Educating future generations of American students in American history and civics is a fundamental requirement for living in the United States. Any person who has run for elected office can attest to the lack of understanding of how county and local level government works or the positions and titles of the elected officials.
Currently Congress is finalizing a rewrite of the Elementary and Secondary Education Act (ESEA). The Senate version of the bill restores funding for history and civics education. When Congress returns to session after Labor Day they will iron out the differences between the versions of the bill passed by the U.S. House of Representatives and the U.S. Senate. We need to contact our senators and representatives and urge them to retain the funding for history and civics education currently in the Senate version of the bill.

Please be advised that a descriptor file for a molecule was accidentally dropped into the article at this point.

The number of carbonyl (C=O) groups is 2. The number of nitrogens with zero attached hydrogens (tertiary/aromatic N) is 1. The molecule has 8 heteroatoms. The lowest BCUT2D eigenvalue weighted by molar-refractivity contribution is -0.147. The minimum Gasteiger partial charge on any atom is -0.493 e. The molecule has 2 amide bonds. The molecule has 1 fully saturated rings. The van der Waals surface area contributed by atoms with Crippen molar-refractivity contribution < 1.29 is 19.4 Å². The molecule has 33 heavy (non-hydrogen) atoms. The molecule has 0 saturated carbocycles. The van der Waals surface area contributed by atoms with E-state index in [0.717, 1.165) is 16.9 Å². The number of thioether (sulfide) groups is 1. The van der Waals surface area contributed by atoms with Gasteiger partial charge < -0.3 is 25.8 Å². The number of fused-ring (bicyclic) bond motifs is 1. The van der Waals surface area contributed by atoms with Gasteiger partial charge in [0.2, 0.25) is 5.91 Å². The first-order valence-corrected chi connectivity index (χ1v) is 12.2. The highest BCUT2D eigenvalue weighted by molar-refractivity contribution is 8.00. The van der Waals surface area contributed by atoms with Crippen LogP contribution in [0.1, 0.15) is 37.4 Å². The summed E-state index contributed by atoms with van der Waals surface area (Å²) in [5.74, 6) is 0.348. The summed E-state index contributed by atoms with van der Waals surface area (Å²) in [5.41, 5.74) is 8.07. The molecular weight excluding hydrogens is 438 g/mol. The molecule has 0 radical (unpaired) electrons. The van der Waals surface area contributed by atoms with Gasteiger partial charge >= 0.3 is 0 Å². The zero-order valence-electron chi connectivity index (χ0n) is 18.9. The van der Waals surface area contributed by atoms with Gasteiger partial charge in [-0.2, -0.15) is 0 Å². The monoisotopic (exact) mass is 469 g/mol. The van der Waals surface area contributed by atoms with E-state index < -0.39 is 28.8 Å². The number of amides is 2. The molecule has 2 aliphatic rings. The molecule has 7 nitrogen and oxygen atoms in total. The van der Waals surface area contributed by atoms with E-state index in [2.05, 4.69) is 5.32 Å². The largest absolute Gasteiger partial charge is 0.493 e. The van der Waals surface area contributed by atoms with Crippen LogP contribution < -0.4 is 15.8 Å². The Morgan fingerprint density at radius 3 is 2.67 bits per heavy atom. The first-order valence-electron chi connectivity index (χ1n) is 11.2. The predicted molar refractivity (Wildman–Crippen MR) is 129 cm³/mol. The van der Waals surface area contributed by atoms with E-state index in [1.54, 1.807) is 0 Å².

In addition, we need to bring focus to history and civics education. We have seen a big push for STEM (science, technology, engineering, and mathematics). Now it’s time for a renewed push for History and Civics Education (HACE). We need to encourage our local educators to include civics and history and to make it relevant to the students’ lives, so they can be the leaders of the future.
To quote George Santayana, “Those who cannot remember the past are condemned to repeat it.”
O’Sullivan is a former South Brunswick councilman and a current trustee of the Old Barracks Museum in Trenton.